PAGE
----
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What do you want from an architect?


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4 hours ago, saveasteading said:

I have worked with Architects  some good, some not) who worked with straight lines , but then only issues wobbly line tracings.

This was because 1. It looked more artistic  2. nobody could expect to scale off it and blame them for any errors.

 

 

Part qualified? I don't mind that if they are working on Part 3. By that stage they have done maybe 6 years study and practical, so they should be respected.

Being in RIBA is normally aiming for 'best practice'  and they do organise training.


You’re missing the point - there is no such thing as part qualified architect. Until you register (with the ARB ) you’re not an architect. And I wouldn’t say being a member of the RIBA is really anything to write home about - (with all due respect for the bow-tie wearing brigade) probably great if you live in central London and can take a few hours off at lunchtime to swan over to HQ for a bit of (mainly unless) CPD given by some obscure product placement manufacturer but living outside London all you get is a glossy magazine every month for your subscription fee - bit of a waste of money really - just saying.

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4 hours ago, Adrian Walker said:

 

 

I think that you will find that tiny rooms that can’t accommodate proper furniture are designed by accountant.

 

I see house floor plans every single day that have been drawn by someone who has absolutely no idea of space planning. And guess what - developers are building them and the public are snapping them up. Shocking.

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12 minutes ago, the_r_sole said:

 

Tbh, this post exemplifies exactly the issues you hit with self builders.

Getting a project designed and through planning is much more than just interior layout to satisfy planners... The design has to balance 100s of little considerations from buildability, local plans, building regs, budgets, site constraints, daylight, views, client preferences etc. The real value in what an architect does is in the design stage, if you get it right the rest of the project should be on rails, everyone thinks architects are expensive, but compare changing the position of a wall on a drawing to see how the space works to deciding when you see it on site that you want a slightly bigger room or a window in a different location....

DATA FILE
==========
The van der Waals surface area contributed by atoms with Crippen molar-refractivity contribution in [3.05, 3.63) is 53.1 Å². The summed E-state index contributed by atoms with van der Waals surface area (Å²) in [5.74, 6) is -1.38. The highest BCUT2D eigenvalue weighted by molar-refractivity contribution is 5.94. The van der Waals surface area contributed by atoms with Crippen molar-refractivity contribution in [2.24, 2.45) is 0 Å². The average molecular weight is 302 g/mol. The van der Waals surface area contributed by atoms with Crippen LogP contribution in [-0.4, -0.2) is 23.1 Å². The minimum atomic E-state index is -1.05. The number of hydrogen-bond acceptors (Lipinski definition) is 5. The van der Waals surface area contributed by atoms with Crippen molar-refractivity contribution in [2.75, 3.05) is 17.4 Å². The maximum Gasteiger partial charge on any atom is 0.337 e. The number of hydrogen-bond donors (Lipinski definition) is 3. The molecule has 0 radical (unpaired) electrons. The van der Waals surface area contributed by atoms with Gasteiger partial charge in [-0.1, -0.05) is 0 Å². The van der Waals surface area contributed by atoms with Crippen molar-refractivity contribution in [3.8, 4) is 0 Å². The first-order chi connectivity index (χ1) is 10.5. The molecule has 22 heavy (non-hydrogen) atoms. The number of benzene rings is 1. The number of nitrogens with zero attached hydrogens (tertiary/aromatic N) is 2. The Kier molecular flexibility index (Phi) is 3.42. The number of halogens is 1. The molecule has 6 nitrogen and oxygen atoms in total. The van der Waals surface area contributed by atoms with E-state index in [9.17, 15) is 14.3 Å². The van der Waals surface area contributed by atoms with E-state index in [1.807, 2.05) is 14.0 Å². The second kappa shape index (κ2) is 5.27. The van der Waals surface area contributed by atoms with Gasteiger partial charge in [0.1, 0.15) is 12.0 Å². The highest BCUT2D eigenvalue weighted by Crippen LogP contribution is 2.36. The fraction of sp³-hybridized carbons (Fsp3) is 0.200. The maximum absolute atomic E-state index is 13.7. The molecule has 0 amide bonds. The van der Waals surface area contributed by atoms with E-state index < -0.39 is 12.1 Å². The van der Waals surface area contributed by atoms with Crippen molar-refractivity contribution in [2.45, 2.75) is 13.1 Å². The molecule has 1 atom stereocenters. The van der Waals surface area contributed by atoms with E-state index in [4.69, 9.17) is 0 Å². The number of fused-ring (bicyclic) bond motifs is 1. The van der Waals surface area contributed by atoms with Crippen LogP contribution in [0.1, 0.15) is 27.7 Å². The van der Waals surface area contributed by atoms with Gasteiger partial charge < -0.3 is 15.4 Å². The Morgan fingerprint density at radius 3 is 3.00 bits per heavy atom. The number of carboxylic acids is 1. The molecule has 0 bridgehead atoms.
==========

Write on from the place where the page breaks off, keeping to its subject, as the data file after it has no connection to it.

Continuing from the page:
Gaining planning permission is also the single biggest increase you can make to the value of land, so having the skills to deliver a planning approval to add hundreds of thousands to a bit of land is quite valuable...

 

 

Opps, replied to wrong poster

 

Edited by Roger440
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4 hours ago, CharlieKLP said:

Most of the RIBA training I’ve been to was just people trying to hawk their products.

 

lol true about the wiggley lines. I’m more of the CAD era so I never picked up the shakey hand skill.

Absolutely true. Resigned from the RIBA last year after paying a shed load of money in fees with next to nothing in return.

 

I don’t even think the RIBA is interested in protecting the title and would prefer to promote the public using a “chartered architect” rather than anyone else who would - when the ARB is scrapped - be able to call themselves an architect.

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I think the answer your question @CharlieKLP will depend on whom you ask. Because everyone is different and has different wants, needs, budgets and constraints. People will also have different expectations, depending on their own previous experiences of professionals.